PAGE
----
The teaching professors specialize in instructing undergraduates. Colleges then become marketable to prospective undergraduates according to how well undergraduate instruction is rated and ranked. Smaller classes, more attention paid, for instance, or if the new system can’t improve those things, then at least it provides teachers who are more devoted to teaching undergraduates and give better lectures and lessons. Job security is gained by proving one’s skill and impact as an instructor. If one loves to write and research, then she can do so in her free time. Awards or bonuses might be offered for publications, but in amounts that don’t incentivize such pursuits over teaching.

    The research professors specialize in research, obviously, and contribute to the reputation of their department and their college by producing scholarship. Job security is gained by producing published articles and books. Research professors still will have opportunities to teach graduate students. If one loves to teach undergraduates, she can lobby to be awarded a class. Awards or bonuses might be offered for teaching undergrads, but in amounts that don’t incentivize such pursuits over research.

    Graduate students. Graduate students are taught by both research professors and teaching professors. Graduate students still assist in undergraduate courses.

    Each type of faculty member is compensated relatively equally, with room for variation according to skill, accomplishment, experience, and so on.

    Professors who enjoy both teaching undergraduates and doing research are the ones who are forced to adjust here. Of course, a teaching professor can always write in her free time, and a research professor can probably find opportunities to teach or tutor. But when it comes to job descriptions, it’s strictly one or the other. People like this have a slight advantage, too, when it comes to applying for jobs, because if the teaching sector is full, they can apply in the research sector, and vice versa.

    Same amount of money spent on faculty, better research, better teaching, better undergraduate instruction and satisfaction…Why don’t schools do it this way?

    • This experience already exisits for students if they do their undergraduate work at a small liberal arts college where the faculty are required to put teaching first, then go to graduate school at a university where research comes first. A major problem in our profession is the attitude in our profession towards people who teach. Too many people at research universities or institutions that award grants and fellowships look down on people who put teaching first or who work at schools with a 4/4 load as if they do this because they failed in some way.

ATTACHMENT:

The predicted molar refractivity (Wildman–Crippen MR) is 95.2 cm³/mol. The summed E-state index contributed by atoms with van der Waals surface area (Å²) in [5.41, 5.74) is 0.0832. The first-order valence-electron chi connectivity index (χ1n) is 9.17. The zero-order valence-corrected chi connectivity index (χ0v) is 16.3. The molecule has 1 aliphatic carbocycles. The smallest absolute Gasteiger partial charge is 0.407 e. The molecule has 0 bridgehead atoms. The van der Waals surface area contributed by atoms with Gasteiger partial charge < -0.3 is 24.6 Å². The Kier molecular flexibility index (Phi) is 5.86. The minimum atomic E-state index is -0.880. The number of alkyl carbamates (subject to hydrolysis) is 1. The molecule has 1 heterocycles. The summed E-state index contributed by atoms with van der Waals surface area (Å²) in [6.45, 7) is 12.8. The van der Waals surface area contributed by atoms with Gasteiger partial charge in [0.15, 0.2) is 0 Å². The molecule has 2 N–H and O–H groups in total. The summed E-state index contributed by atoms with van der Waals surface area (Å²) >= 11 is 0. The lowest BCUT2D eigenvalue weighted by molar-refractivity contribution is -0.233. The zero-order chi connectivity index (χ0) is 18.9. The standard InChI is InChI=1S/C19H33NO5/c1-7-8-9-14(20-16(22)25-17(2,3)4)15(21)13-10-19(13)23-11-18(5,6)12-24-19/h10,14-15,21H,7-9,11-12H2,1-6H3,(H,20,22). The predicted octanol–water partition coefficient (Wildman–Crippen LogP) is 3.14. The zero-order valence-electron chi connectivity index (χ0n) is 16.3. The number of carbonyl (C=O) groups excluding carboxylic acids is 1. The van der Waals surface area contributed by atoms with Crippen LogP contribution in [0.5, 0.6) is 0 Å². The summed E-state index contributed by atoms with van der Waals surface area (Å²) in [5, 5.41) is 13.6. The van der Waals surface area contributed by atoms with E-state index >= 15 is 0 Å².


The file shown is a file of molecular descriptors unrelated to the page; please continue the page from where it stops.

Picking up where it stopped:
• I think that the main point that you make Jesse is what Michael Berube and Jennifer Ruth address in their new book. If you haven’t checked out the link to the debate about their book, it is here: https://www.insidehighered.com/news/2015/05/15/new-book-proposes-teaching-intensive-tenure-track-model-address-real-crisis

      I think your point is a good one, as anonymous suggests above. Campus governance, though, is typically so weak that to change the structure of tenure or job security can seem like a mirage.

  3. I’m an AltAc going on 12 years of soft-money AltAc-hood. It is exhausting and often demoralizing, but does give one a good healthy sense of gallows humor.

    Though I own a Red Shirt (ala Star Trek), I really hate the lack of security and the lack of any real prospect for security that does not sacrifice autonomy. I can get a more permanent job, but then I’d be working for someone else’s agenda. There’s just no where to go to advance your own independent work and tackle issues that require years or decades of dedicated effort. I suspect my own research interests in humanistic data and code just happens to coincide with a short-term corporate-academic hype-cycle (see: http://blogs.lse.ac.uk/impactofsocialsciences/2014/01/27/its-the-neoliberalism-stupid-kansa/).

    I’m only doing this because I love my work and every moment I get to do what I love is a precious gift. I keep hoping something will change institutionally and that universities will recognize the need for sustained intellectual commitment in disciplinary data and code (Alt-Ac topics). But when change does come, it’s usually just more grim Neoliberalism.

    I guess I just have to go out and raise my own endowment and completely bypass the university system altogether. Weirdly, that seems more realistic than finding a humane and intellectually supportive place in today’s Academy.

    • Eric, you make an important point, it seems to me, about time and the value that is produced in different ways of thinking about time. Each time a Nobel Prize is awarded in some field of science or economics I am often struck by how long the idea germinated before becoming either revolutionary or accepted wisdom. Of course, that is the story of academic work–we don’t produce on short-term schedules except when we teach. Our research is rarely punctual on a quarterly basis, though some of it can be. I think the Berube-Ruth argument proposes a beginning, rather than the end, of a discussion about how to create more job security for people whose work cannot be measured by metrics used by production industries or financial institutions.